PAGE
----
Moxibustion: Origin, Uses, & Side Effects

by Prachee last updated -

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Moxibustion is an age-old Asian healing practice which has remained popular over the years for its potential to help with several conditions. But before you can rush to a practitioner to experience the benefits first-hand, you should know a few facts about this ancient practice.

What is Moxibustion?

Moxibustion is a traditional technique of healing which uses moxa cones to facilitate the flow of qi, the life energy. Moxa cones are small cones or cigars made of dried mugwort, also known as Artemisia. The procedure is conducted by burning moxa to transfer warmth along the body’s meridians, which are the lines of an imaginary network along which the qi flows.

Moxibustion is supposed to help the flow of qi. It can be conducted by burning moxa directly on the skin or a little away from it, depending on the condition being addressed, and the preference of the patient. Apart from this, another technique used is moxa wrapped and burned around acupuncture needles. This is said to deliver the heat under the skin, and thus more directly.

Moxa cones being burned on the stomach

Origin of Moxibustion

Moxibustion is a healing practice originating in Asia, especially as a part of traditional Chinese medicine. A study of the history of this practice published in the Journal of Chinese Integrative Medicine suggests that the technique dates back to the period between 475 B.C. to 221 B.C. It also notes that the practice started expanding in the 1950s.

Why is Moxibustion Used?

One of the core beliefs that moxibustion relies on is the balance of hot and cold energies. By burning moxa on some critical points, the traditional Chinese medicine practice suggests that the body is supplied with hot energy, which would then balance out the cold energy. This balance of energy is sought for a healthy mind, body, and spirit, in eastern medicine practices, and can be achieved through such practices.

Here are a few conditions for which moxibustion is generally used:

  • Improving blood circulation
  • Relaxing the muscles
  • Rheumatism
  • Tiredness
  • Blood deficiency
  • Lower back pain
  • Hemorrhoids
  • Ease swelling
  • Diarrhea
  • Chemotherapy side-effects
  • Any diseases which root from an excess of cold energy

Is Moxibustion Useful for Breech Presentation?

One of the primary practices where moxibustion is recommended by ancient medicine, and still used, is ‘breech presentation’. This is a condition where the fetus is positioned feet down, which makes vaginal birth difficult. The American College of Obstetricians and Gynecologists suggests that this happens in 3-4% of full-term births. Most of these cases opt for a cesarean section delivery.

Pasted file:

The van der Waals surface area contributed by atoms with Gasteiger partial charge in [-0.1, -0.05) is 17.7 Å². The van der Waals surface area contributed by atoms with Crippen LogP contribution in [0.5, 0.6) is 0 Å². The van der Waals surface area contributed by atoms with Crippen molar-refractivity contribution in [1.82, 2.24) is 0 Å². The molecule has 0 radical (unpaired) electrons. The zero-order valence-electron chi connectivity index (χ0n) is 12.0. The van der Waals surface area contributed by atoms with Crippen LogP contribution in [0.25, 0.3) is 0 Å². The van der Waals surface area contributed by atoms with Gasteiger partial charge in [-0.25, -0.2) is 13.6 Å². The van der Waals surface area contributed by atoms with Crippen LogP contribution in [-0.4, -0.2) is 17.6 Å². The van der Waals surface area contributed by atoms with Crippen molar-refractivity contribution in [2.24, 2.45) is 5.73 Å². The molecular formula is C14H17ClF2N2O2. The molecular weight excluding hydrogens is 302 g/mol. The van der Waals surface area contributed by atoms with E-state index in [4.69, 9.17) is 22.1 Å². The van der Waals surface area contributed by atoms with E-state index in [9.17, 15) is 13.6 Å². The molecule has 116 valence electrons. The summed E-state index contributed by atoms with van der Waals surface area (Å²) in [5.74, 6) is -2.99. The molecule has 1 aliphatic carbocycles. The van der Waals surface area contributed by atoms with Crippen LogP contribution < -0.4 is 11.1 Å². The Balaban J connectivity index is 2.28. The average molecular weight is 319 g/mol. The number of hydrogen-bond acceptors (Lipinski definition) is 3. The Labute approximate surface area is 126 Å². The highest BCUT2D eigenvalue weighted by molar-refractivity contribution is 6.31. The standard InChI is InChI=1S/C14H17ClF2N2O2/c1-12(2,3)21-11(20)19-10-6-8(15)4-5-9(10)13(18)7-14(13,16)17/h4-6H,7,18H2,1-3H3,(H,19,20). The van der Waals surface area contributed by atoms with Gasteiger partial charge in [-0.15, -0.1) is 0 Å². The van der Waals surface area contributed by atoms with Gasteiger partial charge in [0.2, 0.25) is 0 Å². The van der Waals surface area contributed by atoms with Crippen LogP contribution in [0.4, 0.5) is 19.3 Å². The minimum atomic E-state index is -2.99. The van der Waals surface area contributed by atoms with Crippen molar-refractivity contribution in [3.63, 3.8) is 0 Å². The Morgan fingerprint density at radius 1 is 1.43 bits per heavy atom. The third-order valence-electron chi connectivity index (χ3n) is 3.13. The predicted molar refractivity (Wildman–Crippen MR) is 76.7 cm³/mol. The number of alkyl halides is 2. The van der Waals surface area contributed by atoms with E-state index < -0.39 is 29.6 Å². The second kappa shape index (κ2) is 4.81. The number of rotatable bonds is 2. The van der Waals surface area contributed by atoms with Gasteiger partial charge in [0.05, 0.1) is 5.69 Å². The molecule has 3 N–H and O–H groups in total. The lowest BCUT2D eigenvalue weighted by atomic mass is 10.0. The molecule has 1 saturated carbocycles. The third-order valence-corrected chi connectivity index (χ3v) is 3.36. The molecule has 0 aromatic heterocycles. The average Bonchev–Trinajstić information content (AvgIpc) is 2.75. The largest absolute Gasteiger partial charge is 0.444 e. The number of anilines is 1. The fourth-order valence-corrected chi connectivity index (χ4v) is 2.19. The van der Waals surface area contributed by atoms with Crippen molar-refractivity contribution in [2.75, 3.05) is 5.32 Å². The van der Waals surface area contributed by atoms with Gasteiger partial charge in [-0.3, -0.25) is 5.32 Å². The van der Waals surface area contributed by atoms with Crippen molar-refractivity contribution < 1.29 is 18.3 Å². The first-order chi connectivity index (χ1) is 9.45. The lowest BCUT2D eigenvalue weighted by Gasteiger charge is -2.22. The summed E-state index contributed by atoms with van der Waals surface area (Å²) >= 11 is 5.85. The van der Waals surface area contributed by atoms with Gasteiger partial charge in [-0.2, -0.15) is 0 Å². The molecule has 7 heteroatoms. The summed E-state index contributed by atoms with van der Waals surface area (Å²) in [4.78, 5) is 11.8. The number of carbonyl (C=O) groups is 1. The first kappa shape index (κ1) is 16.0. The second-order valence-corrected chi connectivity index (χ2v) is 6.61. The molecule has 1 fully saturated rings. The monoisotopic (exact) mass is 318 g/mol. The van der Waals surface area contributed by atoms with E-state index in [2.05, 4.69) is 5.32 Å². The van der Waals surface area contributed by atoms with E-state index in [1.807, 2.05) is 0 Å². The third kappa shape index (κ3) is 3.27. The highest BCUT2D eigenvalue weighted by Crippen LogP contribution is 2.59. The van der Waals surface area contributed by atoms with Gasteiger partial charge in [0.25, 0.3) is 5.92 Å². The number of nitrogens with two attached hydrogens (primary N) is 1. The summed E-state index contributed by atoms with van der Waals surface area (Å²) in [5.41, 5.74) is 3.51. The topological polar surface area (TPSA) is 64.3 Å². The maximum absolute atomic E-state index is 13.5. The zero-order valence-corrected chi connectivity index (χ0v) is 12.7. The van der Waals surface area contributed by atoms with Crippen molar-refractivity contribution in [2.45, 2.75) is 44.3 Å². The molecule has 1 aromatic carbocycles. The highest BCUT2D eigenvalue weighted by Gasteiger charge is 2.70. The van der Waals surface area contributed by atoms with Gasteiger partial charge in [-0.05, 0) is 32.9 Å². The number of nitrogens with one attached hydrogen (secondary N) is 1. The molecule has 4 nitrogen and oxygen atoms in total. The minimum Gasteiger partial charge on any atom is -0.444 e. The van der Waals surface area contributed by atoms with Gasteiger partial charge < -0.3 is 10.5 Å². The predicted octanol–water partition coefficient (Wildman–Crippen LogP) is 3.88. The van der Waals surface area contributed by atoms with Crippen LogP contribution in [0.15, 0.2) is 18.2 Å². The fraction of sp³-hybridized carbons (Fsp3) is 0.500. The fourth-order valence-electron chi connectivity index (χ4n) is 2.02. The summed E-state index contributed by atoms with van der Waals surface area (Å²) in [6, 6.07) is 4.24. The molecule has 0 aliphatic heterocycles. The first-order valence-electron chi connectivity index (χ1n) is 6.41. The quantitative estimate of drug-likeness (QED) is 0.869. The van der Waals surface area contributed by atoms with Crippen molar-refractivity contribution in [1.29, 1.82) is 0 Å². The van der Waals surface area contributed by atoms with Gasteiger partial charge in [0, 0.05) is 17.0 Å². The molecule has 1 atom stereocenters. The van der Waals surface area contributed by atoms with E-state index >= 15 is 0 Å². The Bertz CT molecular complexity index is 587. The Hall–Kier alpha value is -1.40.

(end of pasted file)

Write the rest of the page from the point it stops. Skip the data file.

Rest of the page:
However, practitioners of ancient medicine suggest that using moxa cones at an identified acupuncture point could reverse the breech baby. It can be performed at home and has to be practiced from the 33rd week.

However, not many studies exist to support the successful reversal of breech presentation through moxibustion, most of them providing mixed results. A study published in the Danish Medical Journal found this practice to have no effects in correcting the breech position in pregnant women when practiced after the 33rd week. Opposing conclusions were reached by another study which found that moxibustion for 1-2 weeks increased fetal activity.

Can I Practice Moxibustion at Home?

While it can be easily carried out at home to yourself, it is best to seek guidance at least initially. A moxibustion practitioner can get you acquainted with the meridians and the process. Once acquainted with the process and your comfort levels, you can easily use it as and when required.

When practicing it at home, beware of the fire safety measures within enclosed spaces, as burning moxa generates smoke. Also, this smoke might smell like marijuana, so exercise caution.

Is Moxibustion Safe?

It is recommended to find a certified practitioner when initially trying out moxibustion. While the ancient practice is generally considered safe, there have been a few reported side effects, such as:

  • Injuries and burns
  • Allergies
  • Infections
  • Xerosis (skin dryness)
  • Nausea
  • Suffocation due to smoke exposure
  • Coughing

However, these side effects are rare, and the practice can be altered or discontinued based on the patient’s experiences.

Moxibustion is an ancient practice and is best practiced by an expert or under expert guidance. It does offer several benefits, depending on your condition, health history, and the method being practiced. If you experience any side-effects, consult a medical practitioner immediately.

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About the Author

Prachee is a content writer and her focus has been health, science, and technology. She prides herself on being able to seamlessly dabble from one subject to another. She also fancies herself a poet and a cook, when the rare lightning of inspiration strikes.

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